The American College of Obstetrics and Gynecology has released a new practice bulletin concurrent with the November issue of the journal Obstetrics & Gynecology. The organization now recommends that most women only need to undergo cervical cancer screening every three to five years, rather than annually.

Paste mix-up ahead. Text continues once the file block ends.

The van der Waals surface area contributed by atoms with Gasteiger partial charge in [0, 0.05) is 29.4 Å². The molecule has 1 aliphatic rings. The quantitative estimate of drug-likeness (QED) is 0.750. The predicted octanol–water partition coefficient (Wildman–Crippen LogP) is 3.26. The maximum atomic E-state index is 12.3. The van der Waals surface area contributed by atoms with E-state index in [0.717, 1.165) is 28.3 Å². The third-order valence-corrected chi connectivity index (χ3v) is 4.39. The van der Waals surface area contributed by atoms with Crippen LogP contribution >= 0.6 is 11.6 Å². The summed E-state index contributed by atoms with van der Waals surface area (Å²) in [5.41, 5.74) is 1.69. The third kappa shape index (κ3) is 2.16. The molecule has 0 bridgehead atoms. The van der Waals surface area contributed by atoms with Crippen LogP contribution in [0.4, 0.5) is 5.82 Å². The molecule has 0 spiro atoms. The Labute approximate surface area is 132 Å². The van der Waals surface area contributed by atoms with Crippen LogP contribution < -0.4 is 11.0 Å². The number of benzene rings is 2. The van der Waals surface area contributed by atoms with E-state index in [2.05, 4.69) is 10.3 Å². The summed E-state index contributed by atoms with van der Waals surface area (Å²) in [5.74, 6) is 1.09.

The bulletin notes that the incidence of cervical cancer in the US has decreased more than 50% in the past 30 years because of widespread screening with cervical cytology. In 1975, the rate was 14.8 per 100,000 women. By 2008, it had been reduced to 6.6 per 100,000 women. Mortality from the disease has undergone a similar decrease from 5.55 per 100,000 women in 1975 to 2.38 per 100,000 women in 2008. The American Cancer Society (ACS) estimates that there will be 12,170 new cases of cervical cancer in the United States in 2012, with 4,220 deaths from the disease. Cervical cancer is much more common worldwide, particularly in nations without screening programs, with an estimated 530,000 new cases of the disease and 275,000 resultant deaths each year. When cervical cancer screening programs have been introduced into communities, marked reductions in cervical cancer incidence have followed (5, 6).